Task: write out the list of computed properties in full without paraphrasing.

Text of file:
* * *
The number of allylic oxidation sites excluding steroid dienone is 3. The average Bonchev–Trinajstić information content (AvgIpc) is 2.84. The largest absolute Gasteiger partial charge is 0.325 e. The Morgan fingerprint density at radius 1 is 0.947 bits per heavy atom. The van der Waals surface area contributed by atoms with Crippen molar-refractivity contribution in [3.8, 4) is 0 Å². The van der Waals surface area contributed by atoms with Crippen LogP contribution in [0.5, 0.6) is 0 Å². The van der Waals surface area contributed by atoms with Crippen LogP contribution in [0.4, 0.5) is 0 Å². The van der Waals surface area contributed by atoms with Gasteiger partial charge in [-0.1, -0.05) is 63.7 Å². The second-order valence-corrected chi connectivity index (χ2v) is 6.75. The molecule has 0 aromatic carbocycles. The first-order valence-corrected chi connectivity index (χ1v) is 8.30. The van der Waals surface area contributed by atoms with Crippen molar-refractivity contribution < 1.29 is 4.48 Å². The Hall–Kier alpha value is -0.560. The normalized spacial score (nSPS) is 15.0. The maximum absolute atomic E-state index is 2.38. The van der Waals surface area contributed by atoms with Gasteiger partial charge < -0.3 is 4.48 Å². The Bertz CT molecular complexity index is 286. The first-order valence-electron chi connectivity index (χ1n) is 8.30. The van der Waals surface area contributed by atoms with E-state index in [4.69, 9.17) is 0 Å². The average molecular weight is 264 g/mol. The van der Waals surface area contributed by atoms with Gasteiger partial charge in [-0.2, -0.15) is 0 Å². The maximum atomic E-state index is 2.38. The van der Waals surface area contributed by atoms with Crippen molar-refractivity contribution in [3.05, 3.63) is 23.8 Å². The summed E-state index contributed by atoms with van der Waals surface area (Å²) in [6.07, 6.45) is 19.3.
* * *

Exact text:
The number of allylic oxidation sites excluding steroid dienone is 3. The average Bonchev–Trinajstić information content (AvgIpc) is 2.84. The largest absolute Gasteiger partial charge is 0.325 e. The Morgan fingerprint density at radius 1 is 0.947 bits per heavy atom. The van der Waals surface area contributed by atoms with Crippen molar-refractivity contribution in [3.8, 4) is 0 Å². The van der Waals surface area contributed by atoms with Crippen LogP contribution in [0.5, 0.6) is 0 Å². The van der Waals surface area contributed by atoms with Crippen LogP contribution in [0.4, 0.5) is 0 Å². The van der Waals surface area contributed by atoms with Gasteiger partial charge in [-0.1, -0.05) is 63.7 Å². The second-order valence-corrected chi connectivity index (χ2v) is 6.75. The molecule has 0 aromatic carbocycles. The first-order valence-corrected chi connectivity index (χ1v) is 8.30. The van der Waals surface area contributed by atoms with Crippen molar-refractivity contribution < 1.29 is 4.48 Å². The Hall–Kier alpha value is -0.560. The normalized spacial score (nSPS) is 15.0. The maximum absolute atomic E-state index is 2.38. The van der Waals surface area contributed by atoms with Gasteiger partial charge < -0.3 is 4.48 Å². The Bertz CT molecular complexity index is 286. The first-order valence-electron chi connectivity index (χ1n) is 8.30. The van der Waals surface area contributed by atoms with E-state index in [4.69, 9.17) is 0 Å². The average molecular weight is 264 g/mol. The van der Waals surface area contributed by atoms with Gasteiger partial charge in [-0.2, -0.15) is 0 Å². The maximum atomic E-state index is 2.38. The van der Waals surface area contributed by atoms with Crippen molar-refractivity contribution in [3.05, 3.63) is 23.8 Å². The summed E-state index contributed by atoms with van der Waals surface area (Å²) in [6.07, 6.45) is 19.3.